Four Assumptive Worlds of Psychopathology I: Setting the Social Constructive Stage

Four Assumptive Worlds of Psychopathology I: Setting the Social Constructive Stage

The successful attempts by these marginalized players to apply a new paradigm to the elusive anomaly can be effectively ignored – for awhile. Eventually, however, the message gets out that something “interesting” or even “important” is occurring in this backwater location by this backwater researcher or theorist. Gradually, there is acceptance of the ideas and practices embedded in the new paradigm and successful work with the anomaly. Expansion of the marginalized approach and answers eventually leads to a revolution. The new approach and answers become the new dominant paradigm. Many of the “old-timers” hang on to their precious but outmoded paradigm, but their time in the scientific spotlight has passed. They are now only acknowledged in the history of science textbooks. It is important to recall that Kuhn focused primarily on the physical sciences. He believed that psychology (and most of the other social and behavioral sciences) are “pre-paradigmatic”—meaning that they are operating at the present time without a dominant paradigm or (to be a bit more generous) are operating with paradigms that are frequently overturned or significantly modified.

In recent years, I have tried to expand on the important analysis offered by Thomas Kuhn. I have been aided in this effort by my work during the last decades of the 20th Century with a remarkable collaborator: David Halliburton. David was the member of multiple departments at Stanford University, having made significant contributions in such diverse fields as literary interpretation and philosophy. It is quite unfortunate that David passed away recently. He had much more to contribute to the many disciplines in which he operated. My work with David consisted mostly of consulting as a team with colleges and universities throughout the United States on curricular matters. We often found ourselves at the end of a long day of consultation sitting in a conference room with many sheets of flipchart paper hanging on the walls (I feel guilty about chopping down several trees during my years of working with David.)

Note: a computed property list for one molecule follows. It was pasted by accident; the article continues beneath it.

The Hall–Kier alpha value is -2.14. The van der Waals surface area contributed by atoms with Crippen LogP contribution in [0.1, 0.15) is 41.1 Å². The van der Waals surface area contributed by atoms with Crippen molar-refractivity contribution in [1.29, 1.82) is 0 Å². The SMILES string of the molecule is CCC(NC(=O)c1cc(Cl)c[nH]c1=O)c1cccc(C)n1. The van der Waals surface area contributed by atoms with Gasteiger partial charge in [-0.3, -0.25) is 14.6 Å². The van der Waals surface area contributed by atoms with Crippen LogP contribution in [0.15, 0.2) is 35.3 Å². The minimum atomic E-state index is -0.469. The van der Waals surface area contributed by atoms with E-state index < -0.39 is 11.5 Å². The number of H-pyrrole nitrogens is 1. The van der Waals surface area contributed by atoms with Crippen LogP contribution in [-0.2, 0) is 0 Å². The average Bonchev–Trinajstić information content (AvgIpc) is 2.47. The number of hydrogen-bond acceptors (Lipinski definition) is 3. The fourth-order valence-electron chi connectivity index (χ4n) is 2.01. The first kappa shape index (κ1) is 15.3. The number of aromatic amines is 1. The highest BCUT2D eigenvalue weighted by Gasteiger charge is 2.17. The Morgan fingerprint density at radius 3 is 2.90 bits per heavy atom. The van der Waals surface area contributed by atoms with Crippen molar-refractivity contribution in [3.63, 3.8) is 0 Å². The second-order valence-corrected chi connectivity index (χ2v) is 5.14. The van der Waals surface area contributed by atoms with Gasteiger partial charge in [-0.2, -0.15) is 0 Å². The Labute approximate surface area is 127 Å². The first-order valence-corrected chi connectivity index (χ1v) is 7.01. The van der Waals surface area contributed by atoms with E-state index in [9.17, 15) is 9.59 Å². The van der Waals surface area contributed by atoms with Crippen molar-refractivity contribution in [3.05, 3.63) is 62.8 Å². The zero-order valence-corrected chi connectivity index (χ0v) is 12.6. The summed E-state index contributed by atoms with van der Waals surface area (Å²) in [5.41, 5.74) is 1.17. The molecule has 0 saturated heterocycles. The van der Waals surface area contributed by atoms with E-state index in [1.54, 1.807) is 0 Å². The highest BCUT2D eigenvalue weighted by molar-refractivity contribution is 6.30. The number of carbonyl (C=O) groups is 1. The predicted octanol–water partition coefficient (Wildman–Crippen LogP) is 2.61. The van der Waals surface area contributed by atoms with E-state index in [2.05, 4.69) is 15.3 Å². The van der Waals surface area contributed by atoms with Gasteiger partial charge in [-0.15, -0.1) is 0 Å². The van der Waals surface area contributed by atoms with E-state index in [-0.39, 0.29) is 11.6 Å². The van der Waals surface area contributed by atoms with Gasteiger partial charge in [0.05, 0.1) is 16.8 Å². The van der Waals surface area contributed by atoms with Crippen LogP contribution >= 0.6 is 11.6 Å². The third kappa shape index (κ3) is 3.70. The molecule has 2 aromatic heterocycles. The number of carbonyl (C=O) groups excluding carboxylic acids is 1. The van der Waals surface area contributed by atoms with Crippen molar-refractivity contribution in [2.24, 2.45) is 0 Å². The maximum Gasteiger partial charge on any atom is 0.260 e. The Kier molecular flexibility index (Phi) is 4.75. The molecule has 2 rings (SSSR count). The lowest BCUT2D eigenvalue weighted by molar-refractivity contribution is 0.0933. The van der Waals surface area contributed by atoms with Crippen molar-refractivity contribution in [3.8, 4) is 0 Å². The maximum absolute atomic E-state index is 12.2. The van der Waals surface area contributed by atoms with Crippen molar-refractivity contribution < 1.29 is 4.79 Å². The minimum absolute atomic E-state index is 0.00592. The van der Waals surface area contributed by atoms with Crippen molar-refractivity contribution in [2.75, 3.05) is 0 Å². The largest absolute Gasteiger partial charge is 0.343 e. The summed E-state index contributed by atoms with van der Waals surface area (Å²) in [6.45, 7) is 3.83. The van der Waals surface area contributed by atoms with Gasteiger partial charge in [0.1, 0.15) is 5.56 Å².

During one of these end-of-day reflections in which David and I always engaged, we both noticed that diagrams drawn with magic markers on the flipchart pages were quite similar to the diagrams we had drawn on many other flipcharts working with different disciplinary groups in other educational institutions. We began to realize that there were three fundamental ways in which issues were being addressed by the academics with whom we were working. The first way was viewing their curriculum as a monad (a single theme or issue) from which the total curriculum emerged. The second way was based in dualism: identifying and building on a fundamental tension engaged in the field on which the curriculum was being built. The third way concerns a three-fold analysis (in the form of a triangle or lens) that led from clarify to diffusion and then back to clarity and then back to diffusion and so on.


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William BergquistWilliam Bergquist, Ph.D. An international coach and consultant in the fields of psychology, management and public administration, author of more than 50 books, and president of a psychology institute. Dr. Bergquist consults on and writes about personal, group, organizational and societal transitions and transformations. His published work ranges from the personal transitions of men and women in their 50s and the struggles of men and women in recovering from strokes to the experiences of freedom among the men and women of Eastern Europe following the collapse of the Soviet Union. In recent years, Bergquist has focused on the processes of organizational coaching. He is coauthor with Agnes Mura of coachbook, co-founder of the International Journal of Coaching in Organizations and co-founder of the International Consortium for Coaching in Organizations.

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